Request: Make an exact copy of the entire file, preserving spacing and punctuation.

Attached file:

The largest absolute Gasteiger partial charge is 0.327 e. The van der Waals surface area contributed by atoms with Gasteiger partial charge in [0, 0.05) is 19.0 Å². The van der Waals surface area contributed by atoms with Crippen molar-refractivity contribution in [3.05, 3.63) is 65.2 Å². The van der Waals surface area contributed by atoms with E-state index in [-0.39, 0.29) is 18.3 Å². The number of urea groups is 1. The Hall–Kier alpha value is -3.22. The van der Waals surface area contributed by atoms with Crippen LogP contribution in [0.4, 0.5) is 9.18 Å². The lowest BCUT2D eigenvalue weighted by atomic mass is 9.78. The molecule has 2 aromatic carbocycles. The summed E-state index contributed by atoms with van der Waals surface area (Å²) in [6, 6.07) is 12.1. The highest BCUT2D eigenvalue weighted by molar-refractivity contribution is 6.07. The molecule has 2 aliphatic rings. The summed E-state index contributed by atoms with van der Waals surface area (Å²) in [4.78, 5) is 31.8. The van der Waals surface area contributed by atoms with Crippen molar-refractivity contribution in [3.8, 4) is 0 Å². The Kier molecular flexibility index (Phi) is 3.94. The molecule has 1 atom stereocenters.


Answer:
The largest absolute Gasteiger partial charge is 0.327 e. The van der Waals surface area contributed by atoms with Gasteiger partial charge in [0, 0.05) is 19.0 Å². The van der Waals surface area contributed by atoms with Crippen molar-refractivity contribution in [3.05, 3.63) is 65.2 Å². The van der Waals surface area contributed by atoms with E-state index in [-0.39, 0.29) is 18.3 Å². The number of urea groups is 1. The Hall–Kier alpha value is -3.22. The van der Waals surface area contributed by atoms with Crippen LogP contribution in [0.4, 0.5) is 9.18 Å². The lowest BCUT2D eigenvalue weighted by atomic mass is 9.78. The molecule has 2 aromatic carbocycles. The summed E-state index contributed by atoms with van der Waals surface area (Å²) in [6, 6.07) is 12.1. The highest BCUT2D eigenvalue weighted by molar-refractivity contribution is 6.07. The molecule has 2 aliphatic rings. The summed E-state index contributed by atoms with van der Waals surface area (Å²) in [4.78, 5) is 31.8. The van der Waals surface area contributed by atoms with Crippen molar-refractivity contribution in [3.8, 4) is 0 Å². The Kier molecular flexibility index (Phi) is 3.94. The molecule has 1 atom stereocenters.